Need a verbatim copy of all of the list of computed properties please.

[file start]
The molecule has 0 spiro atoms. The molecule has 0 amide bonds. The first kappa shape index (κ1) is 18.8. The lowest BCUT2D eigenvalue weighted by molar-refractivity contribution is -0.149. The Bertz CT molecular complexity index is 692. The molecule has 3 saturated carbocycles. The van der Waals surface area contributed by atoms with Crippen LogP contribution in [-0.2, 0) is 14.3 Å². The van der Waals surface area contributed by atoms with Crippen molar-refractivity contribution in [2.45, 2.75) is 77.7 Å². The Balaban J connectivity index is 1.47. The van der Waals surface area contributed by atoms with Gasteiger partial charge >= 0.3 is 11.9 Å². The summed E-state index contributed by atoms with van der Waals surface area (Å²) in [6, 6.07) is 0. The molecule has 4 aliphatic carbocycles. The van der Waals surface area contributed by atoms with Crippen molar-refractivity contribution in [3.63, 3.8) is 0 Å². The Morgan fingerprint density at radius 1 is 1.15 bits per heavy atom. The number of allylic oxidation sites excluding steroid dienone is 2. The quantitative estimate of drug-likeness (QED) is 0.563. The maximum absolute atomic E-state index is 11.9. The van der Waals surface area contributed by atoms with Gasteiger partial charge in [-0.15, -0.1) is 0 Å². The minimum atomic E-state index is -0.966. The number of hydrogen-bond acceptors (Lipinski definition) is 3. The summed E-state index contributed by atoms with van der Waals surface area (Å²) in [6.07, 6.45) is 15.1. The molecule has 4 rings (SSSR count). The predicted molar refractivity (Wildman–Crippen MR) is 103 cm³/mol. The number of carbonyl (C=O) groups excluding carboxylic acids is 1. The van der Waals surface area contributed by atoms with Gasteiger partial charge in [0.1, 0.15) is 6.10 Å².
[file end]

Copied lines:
The molecule has 0 spiro atoms. The molecule has 0 amide bonds. The first kappa shape index (κ1) is 18.8. The lowest BCUT2D eigenvalue weighted by molar-refractivity contribution is -0.149. The Bertz CT molecular complexity index is 692. The molecule has 3 saturated carbocycles. The van der Waals surface area contributed by atoms with Crippen LogP contribution in [-0.2, 0) is 14.3 Å². The van der Waals surface area contributed by atoms with Crippen molar-refractivity contribution in [2.45, 2.75) is 77.7 Å². The Balaban J connectivity index is 1.47. The van der Waals surface area contributed by atoms with Gasteiger partial charge >= 0.3 is 11.9 Å². The summed E-state index contributed by atoms with van der Waals surface area (Å²) in [6, 6.07) is 0. The molecule has 4 aliphatic carbocycles. The van der Waals surface area contributed by atoms with Crippen molar-refractivity contribution in [3.63, 3.8) is 0 Å². The Morgan fingerprint density at radius 1 is 1.15 bits per heavy atom. The number of allylic oxidation sites excluding steroid dienone is 2. The quantitative estimate of drug-likeness (QED) is 0.563. The maximum absolute atomic E-state index is 11.9. The van der Waals surface area contributed by atoms with Gasteiger partial charge in [-0.15, -0.1) is 0 Å². The minimum atomic E-state index is -0.966. The number of hydrogen-bond acceptors (Lipinski definition) is 3. The summed E-state index contributed by atoms with van der Waals surface area (Å²) in [6.07, 6.45) is 15.1. The molecule has 4 rings (SSSR count). The predicted molar refractivity (Wildman–Crippen MR) is 103 cm³/mol. The number of carbonyl (C=O) groups excluding carboxylic acids is 1. The van der Waals surface area contributed by atoms with Gasteiger partial charge in [0.1, 0.15) is 6.10 Å².